It’s nine o’clock in the morning and it’s hot in Hampi. Scorching. Boulders and rocks sit on top of one another–red and copper and sunburnt–and this is the landscape. Like a planet, like Mars, really. Like the red planet, minus aliens, but plus otherworldly ruins. And it’s hot. Hot as hell. I already said that.
I am walking to the Monkey Temple. The monkey temple, which I heard about on my first day in the bazaar, waiting for the ferry to bring me over to my side of the river. “There’s a monkey temple?” I asked. “Yeah,” the woman said. “It’s filled with monkeys.”
This was something I needed to see.
So I am walking to the Monkey Temple. Asaf has not come along because he feels sick. He feels sick from the watermelon he ate yesterday. He had the shits all night. You can get sick from anything here. Even watermelon. And that’s exactly what Asaf has done. So I lather myself with sunscreen and set out walking.
It’s nine in the morning. I already told you it was hot.
Everywhere where there aren’t boulders, there are ruins and rice paddies. And palm trees. And little shops. And cows. Water buffalo. But mostly rice paddies and ruins. Oh, and banana trees. But anyway, rivers feed elaborate, tiered and quartered irrigation systems, the rice sits with its roots submerged in water, and on the little barriers separating the paddies grow the palm trees and the banana trees that I was talking about.
So there’s this–ancient farming, lush and green and tropical–set amid that–a landscape 300 million years of erosion in the making, though it looks as though it were created by God–and it’s a nice walk. Truly. To the Monkey Temple.
You should try it sometime.
I arrive at a fork in the road, have some water. “Which way to the Temple?”
A man is standing outside of his car. He points down the road I’m on.
“This way or that way?” I ask, pointing at each. I need to clarify, and I need to ask questions that cannot be answered by resorting to yes or no. There is in India a cultural aversion to saying ‘no’ or ‘I don’t know,’ one that you need to be on your toes to remember, lest the answer always be “Yes.” A yes answer is only the one you want fifty percent of the time.
The man at his car assures me that I’m on the right road. So I keep walking.
A kilometer or so further, sweating now, a boy herds water buffalo with a stalk of sugarcane. Three of them. I ask him if I’m on the right road. “Monkey Temple?”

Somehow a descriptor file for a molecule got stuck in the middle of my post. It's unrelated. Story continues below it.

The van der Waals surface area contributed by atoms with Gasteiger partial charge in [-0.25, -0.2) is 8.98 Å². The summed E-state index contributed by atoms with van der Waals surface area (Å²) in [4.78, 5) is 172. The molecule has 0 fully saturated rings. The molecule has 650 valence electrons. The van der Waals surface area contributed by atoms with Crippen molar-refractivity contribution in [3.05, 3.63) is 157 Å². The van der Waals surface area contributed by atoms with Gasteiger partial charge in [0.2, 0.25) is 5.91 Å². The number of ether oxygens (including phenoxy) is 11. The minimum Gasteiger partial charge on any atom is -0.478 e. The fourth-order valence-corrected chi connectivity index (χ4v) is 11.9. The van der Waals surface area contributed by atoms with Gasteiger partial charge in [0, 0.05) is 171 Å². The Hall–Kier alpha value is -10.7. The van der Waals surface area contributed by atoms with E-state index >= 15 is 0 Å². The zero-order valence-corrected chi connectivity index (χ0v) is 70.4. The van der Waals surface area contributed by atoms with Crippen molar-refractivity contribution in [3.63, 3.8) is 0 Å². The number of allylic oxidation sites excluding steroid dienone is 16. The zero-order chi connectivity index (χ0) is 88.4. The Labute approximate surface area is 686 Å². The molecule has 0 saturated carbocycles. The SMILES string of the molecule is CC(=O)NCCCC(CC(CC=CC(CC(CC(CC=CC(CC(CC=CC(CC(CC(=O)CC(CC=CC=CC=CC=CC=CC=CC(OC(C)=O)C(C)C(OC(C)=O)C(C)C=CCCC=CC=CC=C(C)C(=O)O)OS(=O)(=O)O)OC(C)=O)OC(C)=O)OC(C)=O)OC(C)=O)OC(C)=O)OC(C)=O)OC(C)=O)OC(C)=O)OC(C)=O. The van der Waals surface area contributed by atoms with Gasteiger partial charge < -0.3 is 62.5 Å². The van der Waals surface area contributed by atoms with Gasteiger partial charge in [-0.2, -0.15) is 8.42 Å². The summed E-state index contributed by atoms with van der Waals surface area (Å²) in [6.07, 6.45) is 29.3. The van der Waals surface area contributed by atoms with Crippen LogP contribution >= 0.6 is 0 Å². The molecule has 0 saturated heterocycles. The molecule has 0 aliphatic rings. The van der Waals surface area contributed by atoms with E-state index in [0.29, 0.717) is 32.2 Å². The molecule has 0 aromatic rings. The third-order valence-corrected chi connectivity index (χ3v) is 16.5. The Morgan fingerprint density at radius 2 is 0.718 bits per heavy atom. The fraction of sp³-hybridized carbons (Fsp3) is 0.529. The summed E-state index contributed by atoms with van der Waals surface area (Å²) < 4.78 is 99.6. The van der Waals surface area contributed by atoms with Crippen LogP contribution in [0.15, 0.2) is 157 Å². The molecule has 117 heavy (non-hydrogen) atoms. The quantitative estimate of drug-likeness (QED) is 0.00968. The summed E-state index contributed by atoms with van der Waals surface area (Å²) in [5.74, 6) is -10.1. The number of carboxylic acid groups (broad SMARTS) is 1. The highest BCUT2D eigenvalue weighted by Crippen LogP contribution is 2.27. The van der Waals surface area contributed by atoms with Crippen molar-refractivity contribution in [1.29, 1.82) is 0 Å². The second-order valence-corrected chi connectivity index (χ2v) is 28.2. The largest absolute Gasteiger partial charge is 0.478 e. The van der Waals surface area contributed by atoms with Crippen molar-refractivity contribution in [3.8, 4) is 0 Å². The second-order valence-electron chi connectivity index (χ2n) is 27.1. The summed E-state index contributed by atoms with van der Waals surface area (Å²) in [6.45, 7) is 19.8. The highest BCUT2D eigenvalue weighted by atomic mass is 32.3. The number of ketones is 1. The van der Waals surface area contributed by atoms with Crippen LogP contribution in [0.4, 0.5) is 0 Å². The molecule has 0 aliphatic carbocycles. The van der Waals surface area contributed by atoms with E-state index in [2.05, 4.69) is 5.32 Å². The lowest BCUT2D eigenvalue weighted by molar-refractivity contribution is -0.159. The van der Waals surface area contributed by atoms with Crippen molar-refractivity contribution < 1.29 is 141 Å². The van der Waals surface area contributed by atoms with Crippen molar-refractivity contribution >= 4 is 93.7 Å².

“Yes. This way.” He points down the road I’m on. I say, “Not that one?” then, correcting, “That one or this one?” There is another road, the one that I skipped at the fork, that has so far run parallel to mine, but which looks as though it is the one that in fact leads to the Monkey Temple. Not the one I’m on–this road doesn’t. Rather, the road I’m on looks like it’s heading away from the Monkey Temple. Which would be bad. So I’m curious. Because it’s ninety-five million degrees outside and I don’t want to be on the wrong road.
“That one,” he says. He points at the road on the other side of the rice paddies. Fuck. Okay. “Are you sure? Is the temple this way or that way?” He again indicates the road over the paddies.
I make him tell me for a third and fourth time that it’s the other road–not this one–that leads to the Monkey Temple. He affirms that it is. He then asks me for rupees. I say, “No rupees.” Repeat. Then he asks me for a pen. “School pen?”
I give him my pen. “This better be the right road, little dude, or I’m going to be pissed.” I start crossing the rice paddies.
It takes fifteen minutes or so, but eventually the other road winds behind a grove of banana trees and completely reverses direction. Wrong road. Obviously, Tom: it isn’t paved. I turn around, retrace my steps, cut back through the rice paddies, to the main road where, as one would expect, the little kid has disappeared, and I’ve got another two kilometers to walk.
So I shut up and walk them.
And then when I get to the bottom of the hill that the temple sits on, six hundred stairs up through giant stones and monkey shit, I shut up and walk those too. In the sun. Drenched in sweat. And I only stopped once, shit you not.
At the top, were there any monkeys? There was precisely one. They come out in the morning and in the evening, when it’s not unbearably and oppresively hot, because they are smarter than I am. From what everybody who had been up there at sunrise told me, it was quite a sight to behold–monkeys taking your clothes, trying to put them on; monkeys jumping in your hair and trying to pull fleas out of it; monkeys stealing bananas and screaming and yelling, hooting and hollering. But, did I see it? Did I see the monkeys at the Monkey Temple? No. I had to take it on faith. I had missed it. I sat on the wall in the shade, looking at Hampi, ancient, ancient forevermore crumbling Hampi, and drank water for an hour. Then I turned around and went back down.